Reliability of Running Economy Measurements: Influence of Shoe Familiarisation

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The purpose was to investigate differences in reliability of running economy measurements between familiar and unfamiliar shoes. Thirty-seven runners were included who all ran in familiar and unfamiliar running shoes while running economy was measured at steady state using a treadmill. Each participant was tested on two different visits (three sessions in total), with two trials in each of the three shoe conditions completed at each visit. Coefficient of variation, standard deviation of differences, and limits of agreement of running economy were used to quantify the repeatability (within-visit variation) and reproducibility (between-visit variation). The coefficient of variation showed a marginal difference in reproducibility across shoe conditions, whereas no differences were seen in coefficient of variation, standard deviation of the differences, or limits of agreement for repeatability across shoes. All three shoe conditions showed greater repeatability than reproducibility for running economy, and enhanced repeatability at visit 3 compared to visit 2. Our results indicate that familiarisation to shoes might not be needed for reliable measurements of running economy. Based on our results, when evaluating benefits in running shoes we suggest that running economy be assessed within the same day. Further, our data suggest a beneficial effect of using multiple familiarisation sessions if small differences between shoe conditions are expected.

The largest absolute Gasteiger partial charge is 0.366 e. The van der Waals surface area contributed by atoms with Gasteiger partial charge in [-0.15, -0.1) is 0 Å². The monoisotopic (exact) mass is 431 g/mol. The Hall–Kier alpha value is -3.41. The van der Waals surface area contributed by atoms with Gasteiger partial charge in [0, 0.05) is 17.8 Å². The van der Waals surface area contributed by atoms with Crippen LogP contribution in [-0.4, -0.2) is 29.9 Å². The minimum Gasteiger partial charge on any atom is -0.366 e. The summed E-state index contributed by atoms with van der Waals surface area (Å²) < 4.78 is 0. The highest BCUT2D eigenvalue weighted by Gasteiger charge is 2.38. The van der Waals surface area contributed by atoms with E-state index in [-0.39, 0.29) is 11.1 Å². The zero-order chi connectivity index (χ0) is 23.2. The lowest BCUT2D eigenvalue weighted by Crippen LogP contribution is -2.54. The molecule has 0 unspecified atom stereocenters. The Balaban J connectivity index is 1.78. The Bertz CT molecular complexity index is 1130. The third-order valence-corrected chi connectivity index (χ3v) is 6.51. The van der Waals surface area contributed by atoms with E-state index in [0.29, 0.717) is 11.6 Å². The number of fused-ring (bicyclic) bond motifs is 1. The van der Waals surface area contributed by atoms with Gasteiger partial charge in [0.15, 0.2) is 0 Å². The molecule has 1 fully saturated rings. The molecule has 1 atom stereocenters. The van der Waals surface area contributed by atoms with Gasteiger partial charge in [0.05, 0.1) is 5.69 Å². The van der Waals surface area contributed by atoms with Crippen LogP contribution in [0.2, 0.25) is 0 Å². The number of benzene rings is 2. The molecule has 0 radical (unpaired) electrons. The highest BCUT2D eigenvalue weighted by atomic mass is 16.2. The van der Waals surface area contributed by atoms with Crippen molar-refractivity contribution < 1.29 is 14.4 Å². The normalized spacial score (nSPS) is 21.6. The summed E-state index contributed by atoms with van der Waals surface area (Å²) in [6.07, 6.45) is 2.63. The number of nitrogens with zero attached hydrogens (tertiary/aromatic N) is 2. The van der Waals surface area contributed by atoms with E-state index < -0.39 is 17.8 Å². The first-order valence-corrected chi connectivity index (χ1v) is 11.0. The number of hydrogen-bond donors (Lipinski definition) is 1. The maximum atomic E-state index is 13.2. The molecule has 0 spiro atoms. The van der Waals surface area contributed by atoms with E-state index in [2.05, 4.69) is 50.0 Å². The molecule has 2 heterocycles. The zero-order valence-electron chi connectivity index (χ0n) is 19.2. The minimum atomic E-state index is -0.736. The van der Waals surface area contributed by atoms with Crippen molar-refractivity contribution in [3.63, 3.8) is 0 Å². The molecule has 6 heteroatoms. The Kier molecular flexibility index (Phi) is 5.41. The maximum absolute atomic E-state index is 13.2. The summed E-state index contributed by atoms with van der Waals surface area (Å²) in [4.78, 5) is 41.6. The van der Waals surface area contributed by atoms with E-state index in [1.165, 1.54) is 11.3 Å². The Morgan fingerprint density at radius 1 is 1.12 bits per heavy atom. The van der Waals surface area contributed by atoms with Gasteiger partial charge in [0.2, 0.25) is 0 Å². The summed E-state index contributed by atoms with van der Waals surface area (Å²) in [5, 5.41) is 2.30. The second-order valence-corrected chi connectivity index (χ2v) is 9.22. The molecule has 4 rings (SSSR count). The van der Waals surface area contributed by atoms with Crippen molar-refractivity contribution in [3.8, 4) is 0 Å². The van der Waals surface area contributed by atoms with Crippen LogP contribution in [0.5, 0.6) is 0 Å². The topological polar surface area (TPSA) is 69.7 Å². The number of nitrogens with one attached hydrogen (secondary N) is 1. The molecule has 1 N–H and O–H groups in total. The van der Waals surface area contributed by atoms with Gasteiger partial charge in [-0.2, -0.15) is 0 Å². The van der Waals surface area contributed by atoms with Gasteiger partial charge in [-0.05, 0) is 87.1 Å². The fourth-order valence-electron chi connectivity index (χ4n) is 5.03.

TidsskriftInternational Journal of Sports Medicine
Udgave nummer13
Sider (fra-til)1113-1117
Antal sider5
StatusUdgivet - dec. 2022

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